The Jewish community numbered an estimated 2,000 to 2,500 persons.
On March 16, the chief rabbi of Estonia was verbally attacked by a 27-year-old man under the influence of drugs, who insulted the rabbi and shouted anti-Semitic remarks in the center of the capital. The perpetrator was sentenced to eight days in prison for the offense. The prime minister condemned the incident, stating that discrimination based on religion, nationality, origin, or any other reason was totally unacceptable.
On June 23, unknown vandals knocked over and vandalized five gravestones at the Rahumae Jewish Cemetery in the capital. Police opened a criminal investigation which was pending at year’s end.
On January 28, the government held an annual memorial event on Holocaust Remembrance Day at the Rahumae Jewish Cemetery in Tallinn. Schools participated in commemorative activities throughout the country. The Education and Research Ministry, in cooperation with the Estonian Jewish community, the International Holocaust Remembrance Alliance, the Estonian Memory Institute, and the Museum of Occupation, organized an essay writing competition on topics related to the Holocaust for schoolchildren.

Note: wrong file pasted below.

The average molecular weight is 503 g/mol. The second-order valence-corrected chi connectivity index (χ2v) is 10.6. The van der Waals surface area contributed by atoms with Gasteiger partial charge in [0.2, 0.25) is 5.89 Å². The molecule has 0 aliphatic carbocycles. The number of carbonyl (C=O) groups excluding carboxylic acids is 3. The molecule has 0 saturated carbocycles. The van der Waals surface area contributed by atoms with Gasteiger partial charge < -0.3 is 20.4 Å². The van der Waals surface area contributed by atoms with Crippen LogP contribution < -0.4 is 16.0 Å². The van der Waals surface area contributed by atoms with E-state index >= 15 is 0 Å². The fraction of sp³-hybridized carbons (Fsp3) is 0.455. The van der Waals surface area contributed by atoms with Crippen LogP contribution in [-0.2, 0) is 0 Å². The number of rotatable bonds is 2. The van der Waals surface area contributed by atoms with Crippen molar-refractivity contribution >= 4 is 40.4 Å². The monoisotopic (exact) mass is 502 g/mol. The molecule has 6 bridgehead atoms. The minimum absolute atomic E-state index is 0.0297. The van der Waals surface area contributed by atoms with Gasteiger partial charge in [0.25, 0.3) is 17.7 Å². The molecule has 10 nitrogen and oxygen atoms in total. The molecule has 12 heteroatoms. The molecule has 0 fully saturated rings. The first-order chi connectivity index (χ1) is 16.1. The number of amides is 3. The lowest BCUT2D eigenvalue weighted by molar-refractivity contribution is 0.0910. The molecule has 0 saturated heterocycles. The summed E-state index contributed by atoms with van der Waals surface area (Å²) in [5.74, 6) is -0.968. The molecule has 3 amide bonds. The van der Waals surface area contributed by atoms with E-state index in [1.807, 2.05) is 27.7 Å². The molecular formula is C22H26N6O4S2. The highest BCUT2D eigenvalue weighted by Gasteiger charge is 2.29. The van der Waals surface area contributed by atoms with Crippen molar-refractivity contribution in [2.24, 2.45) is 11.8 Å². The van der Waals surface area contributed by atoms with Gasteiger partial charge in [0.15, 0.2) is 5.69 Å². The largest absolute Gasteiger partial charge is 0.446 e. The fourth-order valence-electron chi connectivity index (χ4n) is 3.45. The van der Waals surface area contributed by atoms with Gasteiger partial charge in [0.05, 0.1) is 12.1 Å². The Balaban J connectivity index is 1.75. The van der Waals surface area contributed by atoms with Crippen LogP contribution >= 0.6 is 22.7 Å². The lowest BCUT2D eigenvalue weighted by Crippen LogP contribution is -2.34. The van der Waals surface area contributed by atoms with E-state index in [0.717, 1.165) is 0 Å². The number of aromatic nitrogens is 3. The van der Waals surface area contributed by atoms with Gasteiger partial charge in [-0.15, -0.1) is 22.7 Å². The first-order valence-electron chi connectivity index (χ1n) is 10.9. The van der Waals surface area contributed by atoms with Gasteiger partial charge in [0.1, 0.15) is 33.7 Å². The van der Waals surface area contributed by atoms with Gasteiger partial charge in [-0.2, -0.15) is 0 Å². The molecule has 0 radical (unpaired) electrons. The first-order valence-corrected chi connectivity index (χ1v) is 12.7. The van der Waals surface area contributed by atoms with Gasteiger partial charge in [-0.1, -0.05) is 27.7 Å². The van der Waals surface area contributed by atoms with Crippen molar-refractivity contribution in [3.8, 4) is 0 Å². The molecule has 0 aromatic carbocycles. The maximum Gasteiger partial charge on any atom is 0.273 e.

Trafficking in Persons
See the Department of State’s Trafficking in Persons Report at https://www.state.gov/trafficking-in-persons-report/.
Persons with Disabilities
The law prohibits discrimination against persons with physical, sensory, intellectual, and mental disabilities. The government generally enforced these provisions.
Persons with disabilities may avail themselves of government assistance in accessing information and may request individual personal assistants when necessary. The law provides that buildings constructed or renovated after 2002 must be accessible to persons with disabilities. Few older buildings were accessible, but new or renovated ones generally were. In May 2018 the minister for entrepreneurship information technology introduced a regulation requiring public buildings to provide access and to ensure availability of information for persons with disabilities.
According to the legal chancellor, measures to safeguard the fundamental rights of individuals in mental health facilities remained inadequate. Problems included abusive use of physical restraints, weak documentation thereof, and inadequate medical care. NGOs complained that, while services typically were accessible in the capital, persons with disabilities in some rural areas had difficulty receiving appropriate care. There were reports of discrimination in occupation or employment (also see section 7.d.).